Today, judges have rejected a human rights challenge from a paedophile convicted in the United Kingdom, who alleged that his trial was tainted by ethnic discrimination and anti-Muslim bias.
In its decision in the case of Ahmed v. the United Kingdom (application no. 57645/14) the European Court of Human Rights has unanimously declared the application inadmissible. The decision is final.
The case concerned the trial and conviction of Shabir Ahmed, who had been accused of being a member of a paedophile gang operating in Bolton (the U.K.). After standing trial with ten others in 2012, Ahmed was convicted on a variety of counts (including conspiracy to engage in sexual activity with children), and sentenced to 19 years in prison.
The case was the subject of considerable media attention, as well as protests by the British National Party (“BNP”) and the English Defence League (“EDL”). Whilst the jury’s deliberations were still ongoing, Nick Griffin MEP (as he then was) tweeted about their alleged verdict, and posts about the jury’s supposed conclusions appeared on webpages linked to far-right groups.
Ahmed claimed that this demonstrated that the jury had been biased against him, because the information had been (allegedly) disseminated by the jury to far-right groups that had been hostile to the defendants.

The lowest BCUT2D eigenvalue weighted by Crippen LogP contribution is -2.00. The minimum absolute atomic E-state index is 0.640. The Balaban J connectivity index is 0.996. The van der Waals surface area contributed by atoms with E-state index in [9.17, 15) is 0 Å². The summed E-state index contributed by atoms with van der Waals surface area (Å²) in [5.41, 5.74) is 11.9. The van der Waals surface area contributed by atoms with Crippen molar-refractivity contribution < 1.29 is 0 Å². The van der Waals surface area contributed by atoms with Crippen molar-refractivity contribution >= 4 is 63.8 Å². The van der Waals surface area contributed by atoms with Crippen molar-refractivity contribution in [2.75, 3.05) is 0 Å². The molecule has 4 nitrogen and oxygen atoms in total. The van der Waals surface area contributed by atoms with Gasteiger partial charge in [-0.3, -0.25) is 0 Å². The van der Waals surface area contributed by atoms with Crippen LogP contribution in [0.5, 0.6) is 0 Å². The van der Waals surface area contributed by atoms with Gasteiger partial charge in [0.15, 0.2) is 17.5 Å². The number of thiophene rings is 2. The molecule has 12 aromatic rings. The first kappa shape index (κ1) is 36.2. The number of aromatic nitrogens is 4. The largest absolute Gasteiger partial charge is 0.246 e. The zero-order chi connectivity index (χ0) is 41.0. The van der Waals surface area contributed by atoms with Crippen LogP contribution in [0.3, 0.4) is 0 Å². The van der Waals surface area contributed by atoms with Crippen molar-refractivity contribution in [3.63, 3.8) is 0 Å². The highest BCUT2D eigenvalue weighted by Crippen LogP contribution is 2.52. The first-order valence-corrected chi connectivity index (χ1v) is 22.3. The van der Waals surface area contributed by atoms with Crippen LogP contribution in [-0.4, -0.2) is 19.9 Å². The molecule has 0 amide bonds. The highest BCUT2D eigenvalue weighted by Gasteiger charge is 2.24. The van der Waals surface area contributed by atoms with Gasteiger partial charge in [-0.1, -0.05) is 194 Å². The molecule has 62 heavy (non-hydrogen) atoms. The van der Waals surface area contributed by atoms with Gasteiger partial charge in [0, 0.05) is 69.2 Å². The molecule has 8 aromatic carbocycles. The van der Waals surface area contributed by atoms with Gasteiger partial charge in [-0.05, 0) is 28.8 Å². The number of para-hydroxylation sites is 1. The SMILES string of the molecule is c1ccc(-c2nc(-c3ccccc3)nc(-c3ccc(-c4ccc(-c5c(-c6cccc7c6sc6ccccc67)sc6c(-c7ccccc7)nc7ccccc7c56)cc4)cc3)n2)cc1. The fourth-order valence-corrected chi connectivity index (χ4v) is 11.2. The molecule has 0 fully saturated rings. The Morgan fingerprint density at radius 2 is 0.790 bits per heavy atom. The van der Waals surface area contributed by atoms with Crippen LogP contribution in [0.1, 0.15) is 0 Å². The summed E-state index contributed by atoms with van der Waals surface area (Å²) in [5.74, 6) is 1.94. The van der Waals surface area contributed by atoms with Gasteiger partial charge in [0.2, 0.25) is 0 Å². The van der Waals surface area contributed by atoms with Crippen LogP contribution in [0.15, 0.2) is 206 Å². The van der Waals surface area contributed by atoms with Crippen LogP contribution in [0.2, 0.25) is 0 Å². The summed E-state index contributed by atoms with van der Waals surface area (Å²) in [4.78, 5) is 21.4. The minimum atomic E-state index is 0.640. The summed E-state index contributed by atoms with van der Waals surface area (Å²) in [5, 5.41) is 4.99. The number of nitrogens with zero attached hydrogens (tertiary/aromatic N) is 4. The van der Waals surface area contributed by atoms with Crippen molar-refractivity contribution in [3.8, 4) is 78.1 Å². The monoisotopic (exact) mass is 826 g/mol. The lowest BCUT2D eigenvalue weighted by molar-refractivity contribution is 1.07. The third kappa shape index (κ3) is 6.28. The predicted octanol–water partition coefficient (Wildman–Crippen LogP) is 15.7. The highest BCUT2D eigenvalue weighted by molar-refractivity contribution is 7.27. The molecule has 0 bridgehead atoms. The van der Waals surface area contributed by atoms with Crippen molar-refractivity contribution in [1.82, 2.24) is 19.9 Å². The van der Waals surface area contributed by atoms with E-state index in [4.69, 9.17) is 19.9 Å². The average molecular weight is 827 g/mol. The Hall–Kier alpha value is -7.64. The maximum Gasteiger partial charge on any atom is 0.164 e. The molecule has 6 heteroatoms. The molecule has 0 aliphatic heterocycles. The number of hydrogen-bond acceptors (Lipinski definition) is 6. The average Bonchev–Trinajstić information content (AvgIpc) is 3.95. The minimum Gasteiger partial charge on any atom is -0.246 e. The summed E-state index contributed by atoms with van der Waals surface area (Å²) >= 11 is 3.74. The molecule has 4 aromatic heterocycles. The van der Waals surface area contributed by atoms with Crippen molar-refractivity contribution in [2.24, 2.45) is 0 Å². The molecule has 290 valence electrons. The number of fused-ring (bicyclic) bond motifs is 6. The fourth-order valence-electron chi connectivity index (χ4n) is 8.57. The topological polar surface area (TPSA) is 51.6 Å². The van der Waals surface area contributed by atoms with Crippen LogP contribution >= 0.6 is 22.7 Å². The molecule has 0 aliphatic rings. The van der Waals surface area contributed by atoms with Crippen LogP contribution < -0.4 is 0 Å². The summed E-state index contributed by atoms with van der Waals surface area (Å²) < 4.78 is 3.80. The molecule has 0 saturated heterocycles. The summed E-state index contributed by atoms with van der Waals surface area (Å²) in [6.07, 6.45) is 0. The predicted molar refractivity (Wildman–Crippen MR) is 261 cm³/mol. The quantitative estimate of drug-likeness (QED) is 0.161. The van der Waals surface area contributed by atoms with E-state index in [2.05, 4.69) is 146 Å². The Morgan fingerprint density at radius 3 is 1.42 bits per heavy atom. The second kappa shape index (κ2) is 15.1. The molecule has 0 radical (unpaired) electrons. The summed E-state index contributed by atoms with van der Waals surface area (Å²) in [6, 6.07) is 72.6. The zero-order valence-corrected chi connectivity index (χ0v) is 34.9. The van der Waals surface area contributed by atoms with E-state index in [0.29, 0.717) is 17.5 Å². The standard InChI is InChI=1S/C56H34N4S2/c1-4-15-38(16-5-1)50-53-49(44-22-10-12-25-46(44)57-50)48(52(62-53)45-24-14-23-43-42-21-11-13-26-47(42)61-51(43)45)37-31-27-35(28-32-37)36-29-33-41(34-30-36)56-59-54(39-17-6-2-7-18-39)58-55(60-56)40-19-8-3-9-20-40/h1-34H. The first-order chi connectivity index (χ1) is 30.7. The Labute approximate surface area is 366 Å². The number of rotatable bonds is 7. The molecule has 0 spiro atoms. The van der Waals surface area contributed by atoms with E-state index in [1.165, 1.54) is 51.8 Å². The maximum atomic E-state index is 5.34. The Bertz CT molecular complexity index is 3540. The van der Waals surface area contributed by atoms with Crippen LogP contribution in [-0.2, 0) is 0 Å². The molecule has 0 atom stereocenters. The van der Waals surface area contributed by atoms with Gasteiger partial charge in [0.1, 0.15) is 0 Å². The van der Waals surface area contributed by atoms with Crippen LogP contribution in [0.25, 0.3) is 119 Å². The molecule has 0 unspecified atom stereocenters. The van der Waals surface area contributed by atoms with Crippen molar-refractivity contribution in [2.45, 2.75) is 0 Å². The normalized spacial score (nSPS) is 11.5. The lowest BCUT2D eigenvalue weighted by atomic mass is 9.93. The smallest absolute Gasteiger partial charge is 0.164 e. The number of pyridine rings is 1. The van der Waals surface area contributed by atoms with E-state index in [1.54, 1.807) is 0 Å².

Ahmed also complained of various other violations of his human rights: including that the case against him had been tailored by police to fit anti-Muslim prejudice; that media coverage of the trial had made it unfair, and had also infringed his right to a private and family life; and that he had been discriminated against on grounds of race and religion.
The court found no evidence to support any of Ahmed’s claims. In particular, in regard to Ahmed’s complaint that the jury was biased, the court (agreeing with the investigations of both the trial judge and the Criminal Cases Review Commission (“the CCRC”)) found no evidence that it was the jury which had passed information to far-right groups,.
Furthermore, the court attached particular weight to the assessment conducted by the Court of Appeal, which is especially well placed to determine whether a trial involved unfairness (because of its knowledge and experience of jury trials). The court agreed with the Court of Appeal’s finding that there were six particular safeguards present at the trial, which were enough to ensure that the jury had been impartial.
The court also identified six further safeguards present in the proceedings as a whole, which gave further assurances of the absence of partiality.